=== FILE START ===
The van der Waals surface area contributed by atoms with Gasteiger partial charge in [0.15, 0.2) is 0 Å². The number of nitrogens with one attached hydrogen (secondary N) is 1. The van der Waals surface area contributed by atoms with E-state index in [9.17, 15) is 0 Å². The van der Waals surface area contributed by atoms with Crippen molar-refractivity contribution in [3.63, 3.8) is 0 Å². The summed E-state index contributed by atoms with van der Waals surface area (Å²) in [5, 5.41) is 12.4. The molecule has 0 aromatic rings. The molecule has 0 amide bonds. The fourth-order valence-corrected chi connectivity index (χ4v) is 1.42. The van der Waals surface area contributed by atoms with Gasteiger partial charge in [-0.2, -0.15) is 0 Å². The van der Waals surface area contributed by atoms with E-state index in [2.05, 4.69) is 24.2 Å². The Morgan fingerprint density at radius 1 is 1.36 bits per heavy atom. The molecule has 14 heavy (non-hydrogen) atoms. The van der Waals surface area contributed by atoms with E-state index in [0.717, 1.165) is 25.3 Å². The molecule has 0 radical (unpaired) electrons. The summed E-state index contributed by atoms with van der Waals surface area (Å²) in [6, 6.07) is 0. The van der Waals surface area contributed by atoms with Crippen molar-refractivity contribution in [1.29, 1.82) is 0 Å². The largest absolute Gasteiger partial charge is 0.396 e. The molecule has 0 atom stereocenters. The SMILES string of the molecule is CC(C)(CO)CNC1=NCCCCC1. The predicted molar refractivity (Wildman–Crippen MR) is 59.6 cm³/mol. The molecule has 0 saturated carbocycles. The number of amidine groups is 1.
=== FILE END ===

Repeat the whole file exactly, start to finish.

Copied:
The van der Waals surface area contributed by atoms with Gasteiger partial charge in [0.15, 0.2) is 0 Å². The number of nitrogens with one attached hydrogen (secondary N) is 1. The van der Waals surface area contributed by atoms with E-state index in [9.17, 15) is 0 Å². The van der Waals surface area contributed by atoms with Crippen molar-refractivity contribution in [3.63, 3.8) is 0 Å². The summed E-state index contributed by atoms with van der Waals surface area (Å²) in [5, 5.41) is 12.4. The molecule has 0 aromatic rings. The molecule has 0 amide bonds. The fourth-order valence-corrected chi connectivity index (χ4v) is 1.42. The van der Waals surface area contributed by atoms with Gasteiger partial charge in [-0.2, -0.15) is 0 Å². The van der Waals surface area contributed by atoms with E-state index in [2.05, 4.69) is 24.2 Å². The Morgan fingerprint density at radius 1 is 1.36 bits per heavy atom. The molecule has 14 heavy (non-hydrogen) atoms. The van der Waals surface area contributed by atoms with E-state index in [0.717, 1.165) is 25.3 Å². The molecule has 0 radical (unpaired) electrons. The summed E-state index contributed by atoms with van der Waals surface area (Å²) in [6, 6.07) is 0. The van der Waals surface area contributed by atoms with Crippen molar-refractivity contribution in [1.29, 1.82) is 0 Å². The largest absolute Gasteiger partial charge is 0.396 e. The molecule has 0 atom stereocenters. The SMILES string of the molecule is CC(C)(CO)CNC1=NCCCCC1. The predicted molar refractivity (Wildman–Crippen MR) is 59.6 cm³/mol. The molecule has 0 saturated carbocycles. The number of amidine groups is 1.